Sep 13, 2017

Taking the Pulse of the Planet

Lijing Cheng, Kevin E. Trenberth, John Fasullo, John Abraham, Tim P. Boyer, Karina von Schuckmann, and Jiang Zhu
  • States that decision-makers, scientists, and the general public want to know the rate at which Earth's system is accumulating heat and the amount by which it will warm in the future
  • Explores better ways of measuring global warming to answer these questions
  • States that global mean surface temperature (GMST), the most visible sign of a warming climate, relies on air temperature measurements that are influenced by:
    • Forcings that are external to the climate system (e.g., volcanic eruptions and aerosols and the 11-year sunspot cycle)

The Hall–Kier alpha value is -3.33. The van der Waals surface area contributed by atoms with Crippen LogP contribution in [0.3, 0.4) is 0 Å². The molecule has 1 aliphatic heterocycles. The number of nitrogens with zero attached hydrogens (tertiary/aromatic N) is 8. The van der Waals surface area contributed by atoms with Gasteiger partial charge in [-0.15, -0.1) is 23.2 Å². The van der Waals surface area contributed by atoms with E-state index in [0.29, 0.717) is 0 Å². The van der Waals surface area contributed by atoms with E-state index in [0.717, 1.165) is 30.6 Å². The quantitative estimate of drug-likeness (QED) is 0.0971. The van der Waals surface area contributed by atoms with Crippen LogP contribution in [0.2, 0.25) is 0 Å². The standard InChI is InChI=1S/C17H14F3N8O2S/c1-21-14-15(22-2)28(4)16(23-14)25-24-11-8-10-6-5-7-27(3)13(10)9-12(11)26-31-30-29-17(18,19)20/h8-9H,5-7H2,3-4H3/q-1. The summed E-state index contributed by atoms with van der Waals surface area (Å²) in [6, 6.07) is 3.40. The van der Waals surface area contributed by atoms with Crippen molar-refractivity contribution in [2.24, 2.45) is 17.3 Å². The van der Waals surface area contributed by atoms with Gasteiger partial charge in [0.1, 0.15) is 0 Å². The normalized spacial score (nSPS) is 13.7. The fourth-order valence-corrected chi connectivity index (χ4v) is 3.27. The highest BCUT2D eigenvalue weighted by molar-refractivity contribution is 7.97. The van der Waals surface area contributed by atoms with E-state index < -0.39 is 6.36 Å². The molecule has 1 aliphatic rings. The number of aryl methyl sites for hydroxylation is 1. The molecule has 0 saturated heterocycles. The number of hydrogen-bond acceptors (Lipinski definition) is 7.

• Internal fluctuations (weather phenomena, monsoons, El Niño/La Niña, and decadal cycles)
  • States that natural temperature variability is much more muted in the ocean than in the atmosphere, owing to the ocean’s greater ability to absorb heat (its heat capacity)
  • Compares the amplitude of the global warming signature (signal) to natural variability (noise) for GMST, OHC and SLR to define how well each metric tracks global warming
  • Finds that OHC and SLR are much better indicators of global warming than GMST